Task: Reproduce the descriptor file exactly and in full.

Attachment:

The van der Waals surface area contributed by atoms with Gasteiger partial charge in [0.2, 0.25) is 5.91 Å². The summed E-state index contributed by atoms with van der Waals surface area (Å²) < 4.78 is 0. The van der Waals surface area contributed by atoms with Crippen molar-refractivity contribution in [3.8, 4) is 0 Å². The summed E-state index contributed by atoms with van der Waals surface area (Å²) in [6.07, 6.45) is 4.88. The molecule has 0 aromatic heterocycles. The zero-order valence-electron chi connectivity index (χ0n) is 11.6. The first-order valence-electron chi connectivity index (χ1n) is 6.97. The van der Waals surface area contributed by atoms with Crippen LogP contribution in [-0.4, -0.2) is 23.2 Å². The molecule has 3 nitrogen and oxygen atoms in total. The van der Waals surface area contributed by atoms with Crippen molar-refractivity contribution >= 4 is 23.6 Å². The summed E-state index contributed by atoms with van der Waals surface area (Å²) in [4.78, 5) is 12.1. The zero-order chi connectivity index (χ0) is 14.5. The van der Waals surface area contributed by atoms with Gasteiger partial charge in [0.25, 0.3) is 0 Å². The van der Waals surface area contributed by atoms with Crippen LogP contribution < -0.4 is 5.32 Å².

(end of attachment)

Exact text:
The van der Waals surface area contributed by atoms with Gasteiger partial charge in [0.2, 0.25) is 5.91 Å². The summed E-state index contributed by atoms with van der Waals surface area (Å²) < 4.78 is 0. The van der Waals surface area contributed by atoms with Crippen molar-refractivity contribution in [3.8, 4) is 0 Å². The summed E-state index contributed by atoms with van der Waals surface area (Å²) in [6.07, 6.45) is 4.88. The molecule has 0 aromatic heterocycles. The zero-order valence-electron chi connectivity index (χ0n) is 11.6. The first-order valence-electron chi connectivity index (χ1n) is 6.97. The van der Waals surface area contributed by atoms with Crippen LogP contribution in [-0.4, -0.2) is 23.2 Å². The molecule has 3 nitrogen and oxygen atoms in total. The van der Waals surface area contributed by atoms with Crippen molar-refractivity contribution >= 4 is 23.6 Å². The summed E-state index contributed by atoms with van der Waals surface area (Å²) in [4.78, 5) is 12.1. The zero-order chi connectivity index (χ0) is 14.5. The van der Waals surface area contributed by atoms with Gasteiger partial charge in [0.25, 0.3) is 0 Å². The van der Waals surface area contributed by atoms with Crippen LogP contribution < -0.4 is 5.32 Å².